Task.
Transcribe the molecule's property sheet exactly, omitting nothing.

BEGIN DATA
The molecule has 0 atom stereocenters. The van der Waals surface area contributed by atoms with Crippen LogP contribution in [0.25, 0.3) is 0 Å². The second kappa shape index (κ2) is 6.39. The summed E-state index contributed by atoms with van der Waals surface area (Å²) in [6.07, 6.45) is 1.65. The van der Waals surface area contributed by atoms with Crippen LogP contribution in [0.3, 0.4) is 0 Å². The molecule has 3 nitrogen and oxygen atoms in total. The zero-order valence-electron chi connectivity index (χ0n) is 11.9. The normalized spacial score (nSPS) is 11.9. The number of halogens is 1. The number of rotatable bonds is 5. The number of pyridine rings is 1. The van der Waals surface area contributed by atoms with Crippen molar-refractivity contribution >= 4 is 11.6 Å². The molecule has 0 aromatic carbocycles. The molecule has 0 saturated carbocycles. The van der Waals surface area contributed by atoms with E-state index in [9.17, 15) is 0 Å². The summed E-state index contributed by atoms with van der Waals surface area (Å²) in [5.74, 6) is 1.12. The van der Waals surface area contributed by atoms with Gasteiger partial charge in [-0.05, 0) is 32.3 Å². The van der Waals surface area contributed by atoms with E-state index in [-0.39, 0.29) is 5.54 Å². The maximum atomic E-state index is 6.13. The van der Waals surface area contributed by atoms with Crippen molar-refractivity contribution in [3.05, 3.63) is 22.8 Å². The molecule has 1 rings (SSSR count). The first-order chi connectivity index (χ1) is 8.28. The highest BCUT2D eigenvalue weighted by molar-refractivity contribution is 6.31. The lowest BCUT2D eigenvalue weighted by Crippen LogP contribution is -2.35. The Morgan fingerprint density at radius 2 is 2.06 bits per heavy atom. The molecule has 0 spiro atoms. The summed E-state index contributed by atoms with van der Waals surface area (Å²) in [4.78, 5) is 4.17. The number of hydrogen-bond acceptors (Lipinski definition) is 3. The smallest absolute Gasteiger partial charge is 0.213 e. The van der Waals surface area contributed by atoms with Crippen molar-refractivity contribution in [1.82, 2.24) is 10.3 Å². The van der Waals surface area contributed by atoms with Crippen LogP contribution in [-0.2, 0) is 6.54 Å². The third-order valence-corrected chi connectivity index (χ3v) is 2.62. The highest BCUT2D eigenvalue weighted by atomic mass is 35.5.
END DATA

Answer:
The molecule has 0 atom stereocenters. The van der Waals surface area contributed by atoms with Crippen LogP contribution in [0.25, 0.3) is 0 Å². The second kappa shape index (κ2) is 6.39. The summed E-state index contributed by atoms with van der Waals surface area (Å²) in [6.07, 6.45) is 1.65. The van der Waals surface area contributed by atoms with Crippen LogP contribution in [0.3, 0.4) is 0 Å². The molecule has 3 nitrogen and oxygen atoms in total. The zero-order valence-electron chi connectivity index (χ0n) is 11.9. The normalized spacial score (nSPS) is 11.9. The number of halogens is 1. The number of rotatable bonds is 5. The number of pyridine rings is 1. The van der Waals surface area contributed by atoms with Crippen molar-refractivity contribution >= 4 is 11.6 Å². The molecule has 0 aromatic carbocycles. The molecule has 0 saturated carbocycles. The van der Waals surface area contributed by atoms with E-state index in [9.17, 15) is 0 Å². The summed E-state index contributed by atoms with van der Waals surface area (Å²) in [5.74, 6) is 1.12. The van der Waals surface area contributed by atoms with Gasteiger partial charge in [-0.05, 0) is 32.3 Å². The van der Waals surface area contributed by atoms with E-state index in [-0.39, 0.29) is 5.54 Å². The maximum atomic E-state index is 6.13. The van der Waals surface area contributed by atoms with Crippen molar-refractivity contribution in [3.05, 3.63) is 22.8 Å². The molecule has 1 rings (SSSR count). The first-order chi connectivity index (χ1) is 8.28. The highest BCUT2D eigenvalue weighted by molar-refractivity contribution is 6.31. The lowest BCUT2D eigenvalue weighted by Crippen LogP contribution is -2.35. The Morgan fingerprint density at radius 2 is 2.06 bits per heavy atom. The molecule has 0 spiro atoms. The summed E-state index contributed by atoms with van der Waals surface area (Å²) in [4.78, 5) is 4.17. The number of hydrogen-bond acceptors (Lipinski definition) is 3. The smallest absolute Gasteiger partial charge is 0.213 e. The van der Waals surface area contributed by atoms with Crippen molar-refractivity contribution in [1.82, 2.24) is 10.3 Å². The van der Waals surface area contributed by atoms with Crippen LogP contribution in [-0.2, 0) is 6.54 Å². The third-order valence-corrected chi connectivity index (χ3v) is 2.62. The highest BCUT2D eigenvalue weighted by atomic mass is 35.5.